Ruba and I were there to wrangle the press. You know those photos you see on the news, showing VIPs like the Secretary waving from the door of the airplane? Someone has to take those pictures, and someone has to be there to help the people who need to take the pictures.

This visit was a little bit different, because the Secretary only planned to be on the ground for a couple of hours - just long enough to meet with the King. He landed; our journalists took their pictures and left. But we stayed on at the airport, waiting for the motorcade to return and the plane to take off for its next destination. Then we hopped back into the motorcade for the more-ordinary daylight run back to the office, back to our regularly scheduled workday.

These visits can be a bit annoying sometimes. They happen so frequently, and take so much work to organize, that it can be difficult to keep track of your regular work when S rolls through. Then, too, it's hard to explain to the kids that, yes, I'm working on a weekend/holiday/evening again. Though I imagine the kids will forgive him for this fact if S ever decides to schedule a "Meet and Greet" with the kids (hint, hint, Mr. Secretary - they've met President Obama, both Presidents Bush, Secretary Clinton, Secretary Powell and Secretary Albright, but haven't yet gotten a picture with you. Perhaps during visit 10.1?)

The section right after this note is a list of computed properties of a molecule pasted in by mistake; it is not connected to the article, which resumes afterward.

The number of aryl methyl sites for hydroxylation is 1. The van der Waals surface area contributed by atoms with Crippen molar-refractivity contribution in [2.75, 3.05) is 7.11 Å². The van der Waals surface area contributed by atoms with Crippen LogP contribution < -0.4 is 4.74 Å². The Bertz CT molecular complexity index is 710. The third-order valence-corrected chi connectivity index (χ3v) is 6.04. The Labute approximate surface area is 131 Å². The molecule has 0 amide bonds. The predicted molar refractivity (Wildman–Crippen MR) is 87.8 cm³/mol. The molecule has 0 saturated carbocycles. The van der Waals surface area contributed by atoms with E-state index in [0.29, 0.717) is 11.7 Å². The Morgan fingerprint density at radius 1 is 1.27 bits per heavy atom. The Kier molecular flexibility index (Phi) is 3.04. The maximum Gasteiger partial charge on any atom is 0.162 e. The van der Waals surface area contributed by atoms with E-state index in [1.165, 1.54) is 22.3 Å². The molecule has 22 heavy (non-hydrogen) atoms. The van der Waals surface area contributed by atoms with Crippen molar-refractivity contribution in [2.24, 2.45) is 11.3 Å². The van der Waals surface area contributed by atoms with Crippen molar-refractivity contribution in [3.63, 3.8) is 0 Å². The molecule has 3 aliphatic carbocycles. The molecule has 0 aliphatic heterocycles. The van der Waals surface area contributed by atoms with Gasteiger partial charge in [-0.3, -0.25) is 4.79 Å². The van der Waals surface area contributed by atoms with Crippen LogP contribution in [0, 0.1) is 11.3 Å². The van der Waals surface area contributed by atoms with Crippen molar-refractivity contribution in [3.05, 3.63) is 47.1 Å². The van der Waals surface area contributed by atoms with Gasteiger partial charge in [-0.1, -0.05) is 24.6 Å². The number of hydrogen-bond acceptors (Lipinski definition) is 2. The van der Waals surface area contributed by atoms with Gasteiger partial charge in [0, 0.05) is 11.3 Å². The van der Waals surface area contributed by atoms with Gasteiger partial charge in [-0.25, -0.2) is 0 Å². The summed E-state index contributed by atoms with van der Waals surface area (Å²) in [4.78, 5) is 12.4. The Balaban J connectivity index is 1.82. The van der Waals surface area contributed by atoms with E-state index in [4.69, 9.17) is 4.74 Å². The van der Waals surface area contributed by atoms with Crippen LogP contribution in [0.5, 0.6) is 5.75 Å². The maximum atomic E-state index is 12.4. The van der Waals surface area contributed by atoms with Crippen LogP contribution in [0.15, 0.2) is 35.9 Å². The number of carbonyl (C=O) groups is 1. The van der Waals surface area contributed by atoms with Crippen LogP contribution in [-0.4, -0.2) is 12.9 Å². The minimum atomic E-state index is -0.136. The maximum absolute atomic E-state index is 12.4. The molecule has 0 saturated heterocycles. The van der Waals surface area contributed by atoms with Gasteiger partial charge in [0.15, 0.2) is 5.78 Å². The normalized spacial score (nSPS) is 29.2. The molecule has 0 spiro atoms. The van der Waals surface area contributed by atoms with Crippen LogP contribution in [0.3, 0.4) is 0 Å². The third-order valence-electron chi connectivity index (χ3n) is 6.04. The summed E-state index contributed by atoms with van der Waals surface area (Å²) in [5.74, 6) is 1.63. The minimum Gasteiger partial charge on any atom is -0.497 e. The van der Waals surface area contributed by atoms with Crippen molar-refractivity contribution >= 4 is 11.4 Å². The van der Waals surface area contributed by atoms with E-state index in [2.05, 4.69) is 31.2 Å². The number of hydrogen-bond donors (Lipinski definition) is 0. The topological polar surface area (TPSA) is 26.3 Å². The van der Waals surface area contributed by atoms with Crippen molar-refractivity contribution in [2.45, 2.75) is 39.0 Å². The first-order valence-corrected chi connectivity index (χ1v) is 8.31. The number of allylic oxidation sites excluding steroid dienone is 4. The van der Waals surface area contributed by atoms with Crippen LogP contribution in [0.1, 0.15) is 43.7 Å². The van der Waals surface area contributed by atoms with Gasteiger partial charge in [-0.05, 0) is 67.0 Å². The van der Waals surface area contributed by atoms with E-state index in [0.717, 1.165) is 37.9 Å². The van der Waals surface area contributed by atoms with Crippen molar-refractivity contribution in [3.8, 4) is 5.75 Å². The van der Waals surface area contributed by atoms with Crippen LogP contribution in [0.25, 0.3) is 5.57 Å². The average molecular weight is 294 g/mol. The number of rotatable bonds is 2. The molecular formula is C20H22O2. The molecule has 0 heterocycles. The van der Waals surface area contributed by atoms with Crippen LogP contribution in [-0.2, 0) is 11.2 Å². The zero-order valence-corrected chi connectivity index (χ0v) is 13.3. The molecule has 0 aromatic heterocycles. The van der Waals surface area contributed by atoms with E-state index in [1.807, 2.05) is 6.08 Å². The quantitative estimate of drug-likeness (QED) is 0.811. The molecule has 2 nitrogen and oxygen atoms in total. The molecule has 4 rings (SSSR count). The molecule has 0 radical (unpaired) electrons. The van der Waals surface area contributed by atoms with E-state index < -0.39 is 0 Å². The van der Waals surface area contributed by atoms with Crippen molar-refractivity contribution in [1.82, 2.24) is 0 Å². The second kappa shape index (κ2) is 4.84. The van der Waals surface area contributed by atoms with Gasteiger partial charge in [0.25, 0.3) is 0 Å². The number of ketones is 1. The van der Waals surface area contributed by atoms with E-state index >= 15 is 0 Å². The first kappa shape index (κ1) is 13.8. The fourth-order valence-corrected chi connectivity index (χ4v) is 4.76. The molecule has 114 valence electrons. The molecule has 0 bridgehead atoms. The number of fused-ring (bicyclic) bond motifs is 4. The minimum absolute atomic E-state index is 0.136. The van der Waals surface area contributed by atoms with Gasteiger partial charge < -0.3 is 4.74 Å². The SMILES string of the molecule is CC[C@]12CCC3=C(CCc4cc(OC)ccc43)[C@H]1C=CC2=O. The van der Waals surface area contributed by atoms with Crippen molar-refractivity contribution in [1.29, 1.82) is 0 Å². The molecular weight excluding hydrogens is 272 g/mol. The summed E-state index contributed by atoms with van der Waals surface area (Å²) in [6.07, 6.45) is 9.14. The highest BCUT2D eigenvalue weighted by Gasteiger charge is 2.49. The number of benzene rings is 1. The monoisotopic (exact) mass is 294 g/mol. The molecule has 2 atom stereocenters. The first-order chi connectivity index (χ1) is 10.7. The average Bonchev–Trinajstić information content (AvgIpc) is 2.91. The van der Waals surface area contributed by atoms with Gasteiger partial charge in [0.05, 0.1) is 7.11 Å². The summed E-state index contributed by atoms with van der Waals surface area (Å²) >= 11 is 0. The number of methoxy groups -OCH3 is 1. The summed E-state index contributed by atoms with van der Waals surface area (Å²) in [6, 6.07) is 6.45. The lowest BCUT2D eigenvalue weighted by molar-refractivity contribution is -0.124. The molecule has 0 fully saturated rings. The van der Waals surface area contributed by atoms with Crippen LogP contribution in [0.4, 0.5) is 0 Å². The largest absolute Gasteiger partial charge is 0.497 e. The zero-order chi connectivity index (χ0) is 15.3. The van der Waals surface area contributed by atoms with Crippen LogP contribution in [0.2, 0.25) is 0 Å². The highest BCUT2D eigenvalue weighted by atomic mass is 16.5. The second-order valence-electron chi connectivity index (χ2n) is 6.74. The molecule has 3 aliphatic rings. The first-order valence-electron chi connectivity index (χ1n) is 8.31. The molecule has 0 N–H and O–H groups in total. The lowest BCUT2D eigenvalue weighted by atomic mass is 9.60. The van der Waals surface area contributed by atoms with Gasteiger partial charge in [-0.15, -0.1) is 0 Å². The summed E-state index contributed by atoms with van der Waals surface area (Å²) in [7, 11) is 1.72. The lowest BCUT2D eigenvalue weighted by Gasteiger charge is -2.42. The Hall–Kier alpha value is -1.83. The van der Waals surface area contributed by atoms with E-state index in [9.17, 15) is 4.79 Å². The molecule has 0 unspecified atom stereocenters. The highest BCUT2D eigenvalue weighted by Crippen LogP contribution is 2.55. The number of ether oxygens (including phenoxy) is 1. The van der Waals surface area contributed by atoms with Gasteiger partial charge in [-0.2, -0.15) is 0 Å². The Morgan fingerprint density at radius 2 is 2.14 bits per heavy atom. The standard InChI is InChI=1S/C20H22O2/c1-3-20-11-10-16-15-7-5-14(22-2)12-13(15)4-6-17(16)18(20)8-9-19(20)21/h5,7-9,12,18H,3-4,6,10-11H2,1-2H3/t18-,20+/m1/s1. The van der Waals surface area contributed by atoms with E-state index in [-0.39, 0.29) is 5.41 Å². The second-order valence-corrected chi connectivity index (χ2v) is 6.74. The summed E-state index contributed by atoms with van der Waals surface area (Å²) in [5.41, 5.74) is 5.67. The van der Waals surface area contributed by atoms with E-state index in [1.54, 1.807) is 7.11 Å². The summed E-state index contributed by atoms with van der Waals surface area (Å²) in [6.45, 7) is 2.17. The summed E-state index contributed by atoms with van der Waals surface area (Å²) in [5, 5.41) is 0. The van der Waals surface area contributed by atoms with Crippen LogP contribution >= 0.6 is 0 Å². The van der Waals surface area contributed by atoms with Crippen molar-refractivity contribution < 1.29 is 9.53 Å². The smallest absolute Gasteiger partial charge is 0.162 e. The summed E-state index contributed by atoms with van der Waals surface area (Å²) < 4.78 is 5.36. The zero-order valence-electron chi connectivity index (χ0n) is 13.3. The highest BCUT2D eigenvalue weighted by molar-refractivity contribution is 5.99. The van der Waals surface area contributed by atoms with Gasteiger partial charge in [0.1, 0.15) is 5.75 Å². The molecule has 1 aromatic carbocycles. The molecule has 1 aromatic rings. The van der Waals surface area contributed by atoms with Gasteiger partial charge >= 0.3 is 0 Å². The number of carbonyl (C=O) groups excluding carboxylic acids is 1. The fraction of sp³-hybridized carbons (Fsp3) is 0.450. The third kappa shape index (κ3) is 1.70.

So yes, sometimes it's annoying in the lead-up to the visit. But always - always! - it's cool to see that big ole plane rolling up, to know that the USG is trying to make a positive difference in a tumultuous region. I don't know if we'll ever reach a solution to the situation that satisfies all parties. But it's good to know we're trying. We can only do so much, I suppose, before the people who are directly involved need to make some hard decisions. But I'm sort of proud of our government for trying.

And that's the most you'll ever hear me say about peace in the middle east on this blog! You want to know what really happened in Amman today? There were plenty of big-name journalists travelling with the Secretary - go read their stories. They can tell you.